Fortunately the Global Fund is planning an evaluation of the AMFm experience. This will address availability, affordability, use and market share.  AMFm is a grand experiment. We hope it is well enough designed from the start to test real life forces in the private sector. Arbitrarily suggesting profit margin is not the way to go, but in the end shop keepers and pharmacists will hold the day through their choice to participate and the prices they set.  Whether these decisions will improve coverage with appropriate malaria medicines will eventually be known when this two-year pilot finishes. In the meantime it appears that some important operational lessons can and should be learned and applied NOW.

PS – see article on low malaria transmission risk in Nairobi in Malaria Journal.

ITNs Bill Brieger | 21 May 2011

Misuse of nets in Abat

commob-pics-070sm.jpgDuring a recent community mobilization and supervisory visit to Abat community Onna Local Government Area (LGA) in Akwa Ibom State, Nigeria, colleagues saw nets from last year’s mass distribution being used to protect vegetable gardens.  Bright Orji commented that, “When we spoke with community about the mis-use, they claimed that those were torn nets. We did not believe them, and also told them that torn nets could be amended.”

The team took four pictures of different nets in several places, Orji said that, “Mis-use is on the rise, and we need to counter this urgently.” Before they had nets community members used a small shade built of palm fronds to protect the plants, but apparently the nets are seen as a better deal as they also keep off some animals and insects. Ironically if community members think nets will keep off insects are fooling themselves as sun exposure will destroy the pesticide.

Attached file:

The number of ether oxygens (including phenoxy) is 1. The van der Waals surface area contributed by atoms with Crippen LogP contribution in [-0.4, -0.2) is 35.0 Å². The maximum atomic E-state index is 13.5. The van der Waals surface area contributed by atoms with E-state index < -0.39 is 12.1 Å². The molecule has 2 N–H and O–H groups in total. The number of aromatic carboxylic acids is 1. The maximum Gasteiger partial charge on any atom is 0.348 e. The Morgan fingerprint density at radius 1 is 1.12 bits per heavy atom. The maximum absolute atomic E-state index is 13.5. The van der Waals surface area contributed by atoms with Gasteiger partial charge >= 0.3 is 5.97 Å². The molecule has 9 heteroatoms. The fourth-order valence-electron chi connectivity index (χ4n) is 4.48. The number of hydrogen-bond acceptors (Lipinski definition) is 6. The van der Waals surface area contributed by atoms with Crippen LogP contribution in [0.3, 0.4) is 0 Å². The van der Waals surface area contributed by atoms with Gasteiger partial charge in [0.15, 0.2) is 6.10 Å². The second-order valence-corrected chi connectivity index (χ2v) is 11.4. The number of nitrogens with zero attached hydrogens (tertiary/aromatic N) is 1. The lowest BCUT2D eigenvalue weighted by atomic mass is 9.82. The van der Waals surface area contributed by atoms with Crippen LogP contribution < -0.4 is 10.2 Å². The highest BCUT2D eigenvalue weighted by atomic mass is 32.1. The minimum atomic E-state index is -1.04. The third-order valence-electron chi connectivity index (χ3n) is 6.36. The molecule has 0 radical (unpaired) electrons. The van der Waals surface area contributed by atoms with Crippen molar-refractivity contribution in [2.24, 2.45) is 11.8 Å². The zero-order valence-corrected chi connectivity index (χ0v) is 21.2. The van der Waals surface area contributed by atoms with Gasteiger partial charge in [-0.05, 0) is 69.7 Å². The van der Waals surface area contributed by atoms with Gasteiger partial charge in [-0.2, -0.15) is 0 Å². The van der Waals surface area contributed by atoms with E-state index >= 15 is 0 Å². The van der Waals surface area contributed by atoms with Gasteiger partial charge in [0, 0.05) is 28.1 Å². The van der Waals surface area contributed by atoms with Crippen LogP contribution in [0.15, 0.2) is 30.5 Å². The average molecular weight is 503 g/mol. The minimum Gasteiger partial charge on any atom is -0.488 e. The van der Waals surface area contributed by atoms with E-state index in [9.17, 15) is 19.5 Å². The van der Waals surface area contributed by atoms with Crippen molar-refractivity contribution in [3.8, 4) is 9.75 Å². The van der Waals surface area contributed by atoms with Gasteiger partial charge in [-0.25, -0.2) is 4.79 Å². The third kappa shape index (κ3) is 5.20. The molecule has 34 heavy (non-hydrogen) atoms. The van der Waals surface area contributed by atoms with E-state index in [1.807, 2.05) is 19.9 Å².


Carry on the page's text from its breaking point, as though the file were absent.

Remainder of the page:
commob-pics-068sm.jpgThe team had heard complaints about nets before – sleeping under a net is too hot; nets are difficult to hang. Because of such complaints, Orji noted, “In our focal communities we are teaching community health workers to hang nets using net hangers provided by the State Ministry of Health (SMOH).”

We wondered whether people are using the nets that adults would have used, or are they taking away from children and pregnant women? Orji explained that, “Most households in our LGAs have more than two. Some nets had been given to pregnant women before the State placed two nets per household. So, men can take new ones from State to use while women continue to use the ones obtained from us or vice visa.”

commob-pics-069sm.jpgOrji added that, “It is very important for a formative research to investigate net use, reasons for non use and mis-use. We will develop a proposal to the SMOH for this.”

Apparently the local health authorities were unaware of this problem until Orji “shared the photos at one of our partners’ meetings.” An SMOH staff member on the mobilization/supervision team told Orji that, “We only do monitoring when an NGO invites us, or go out whenever the National Malaria Control Program visits.”

This net mis-use highlighted some of the gender dynamics in the community. In terms of growing these vegetables, and farming in general, it is women’s responsibility. Orji explained that, “One of the villlage chiefs informed us that women are the ones farming all their lands. In Onna the tradition is that men stay at home to drink while women go to farm.”